Intense fighting in Syria’s Aleppo amidst ‘chemical attacks’
Even as intense fighting continues between government forces and rebels, the Syrian government has claimed that a “terrorist group” carried out a gas attack that killed five people in the city of Aleppo on Tuesday, according to the state-run news agency SANA.
“Five civilians were killed and eight others suffered suffocation due to a terrorist attack with shells containing poisonous gas,” city’s health director Mohamad Hazouri told SANA.
Another chemical attack in Saraqeb in Idlib provice came to light after an activist group said a chlorine gas attack had been carried out. It was unclear if the attacks have any connection.
“Cylinders suspected of containing chlorine gas were dropped in the residential areas in a northern Syrian city on Tuesday,” anti-regime, voluntary search-and-rescue group Idlib Civil Defence said in a statement posted to its Facebook page.
About 30 people, mostly women and children, have been affected.
The Syrian National Council, a coalition of opposition groups, blamed the Assad regime for the alleged attack and called on the United Nations to “shoulder its responsibilities towards stopping such attacks”.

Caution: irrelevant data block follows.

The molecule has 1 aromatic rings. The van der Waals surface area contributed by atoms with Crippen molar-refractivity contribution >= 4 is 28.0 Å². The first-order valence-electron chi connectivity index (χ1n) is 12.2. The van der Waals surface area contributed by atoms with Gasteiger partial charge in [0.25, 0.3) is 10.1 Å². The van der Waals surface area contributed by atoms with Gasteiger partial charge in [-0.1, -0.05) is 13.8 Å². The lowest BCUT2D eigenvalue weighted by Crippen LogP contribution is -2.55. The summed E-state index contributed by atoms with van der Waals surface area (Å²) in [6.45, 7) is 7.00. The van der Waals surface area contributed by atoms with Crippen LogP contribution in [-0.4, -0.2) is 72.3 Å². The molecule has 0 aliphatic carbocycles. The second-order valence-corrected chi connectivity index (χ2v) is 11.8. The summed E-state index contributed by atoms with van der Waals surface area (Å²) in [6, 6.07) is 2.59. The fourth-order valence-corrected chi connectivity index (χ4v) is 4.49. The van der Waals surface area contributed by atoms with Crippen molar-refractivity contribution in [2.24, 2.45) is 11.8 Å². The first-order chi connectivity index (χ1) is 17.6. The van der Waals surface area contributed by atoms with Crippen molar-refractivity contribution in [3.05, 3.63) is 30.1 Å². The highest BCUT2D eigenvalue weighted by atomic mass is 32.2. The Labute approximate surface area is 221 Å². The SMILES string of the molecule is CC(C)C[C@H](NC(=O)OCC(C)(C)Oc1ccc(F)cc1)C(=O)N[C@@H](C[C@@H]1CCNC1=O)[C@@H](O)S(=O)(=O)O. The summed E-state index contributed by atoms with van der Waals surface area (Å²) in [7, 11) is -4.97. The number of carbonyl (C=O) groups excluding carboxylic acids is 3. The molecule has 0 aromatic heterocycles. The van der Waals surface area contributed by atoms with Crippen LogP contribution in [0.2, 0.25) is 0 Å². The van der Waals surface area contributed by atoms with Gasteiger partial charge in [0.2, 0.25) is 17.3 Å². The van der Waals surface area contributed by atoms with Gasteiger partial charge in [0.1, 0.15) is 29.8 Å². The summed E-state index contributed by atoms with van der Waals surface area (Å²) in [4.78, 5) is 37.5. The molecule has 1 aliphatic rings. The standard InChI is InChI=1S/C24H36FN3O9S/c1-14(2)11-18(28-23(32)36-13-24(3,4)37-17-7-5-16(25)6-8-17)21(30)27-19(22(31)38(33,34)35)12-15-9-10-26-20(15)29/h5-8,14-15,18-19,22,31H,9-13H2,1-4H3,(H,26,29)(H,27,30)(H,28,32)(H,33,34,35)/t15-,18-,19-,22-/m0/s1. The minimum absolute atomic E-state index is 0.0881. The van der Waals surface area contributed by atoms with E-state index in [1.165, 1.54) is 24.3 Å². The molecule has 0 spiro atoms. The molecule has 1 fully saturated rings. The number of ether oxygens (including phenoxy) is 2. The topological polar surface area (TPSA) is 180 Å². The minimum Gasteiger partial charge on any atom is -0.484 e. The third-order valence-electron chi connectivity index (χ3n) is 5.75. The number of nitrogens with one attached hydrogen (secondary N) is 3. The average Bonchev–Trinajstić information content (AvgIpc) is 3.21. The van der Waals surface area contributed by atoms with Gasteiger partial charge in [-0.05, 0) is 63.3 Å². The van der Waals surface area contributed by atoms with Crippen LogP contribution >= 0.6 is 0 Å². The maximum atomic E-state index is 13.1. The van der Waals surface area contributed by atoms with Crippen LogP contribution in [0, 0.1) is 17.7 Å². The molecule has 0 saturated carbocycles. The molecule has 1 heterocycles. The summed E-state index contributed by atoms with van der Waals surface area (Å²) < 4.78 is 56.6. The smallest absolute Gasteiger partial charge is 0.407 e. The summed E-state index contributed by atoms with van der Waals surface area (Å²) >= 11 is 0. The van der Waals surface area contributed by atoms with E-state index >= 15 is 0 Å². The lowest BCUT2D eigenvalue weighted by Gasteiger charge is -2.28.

The alleged attack occurred in the same province where a Russian helicopter was shot down on Monday, killing all five people on board.
Meanwhile, Russia has rejected the reports and said they were false information. The US has officially not confirmed on the use of chemical as of yet.
Members of Jabhat Fateh Al-Sham (erstwhile Al-Nusra Front) have a strong presence in Idlib province, as do other rebel groups fighting against the Syrian regime. Jabhat Fateh Al-Sham recently severed its ties to Al Qaeda.
According to the Syrian American Medical Society report (SAMS), 161 documented chemical attacks have led to at least 1,491 deaths and 14,581 injuries from chemical exposure.
Chlorine, a common industrial chemical, is banned for use in weapons by Chemical Weapons Convention. Chlorine gas can cause victims to become short of breath and to foam blood from the mouth.
(With inputs from IANS/Agencies)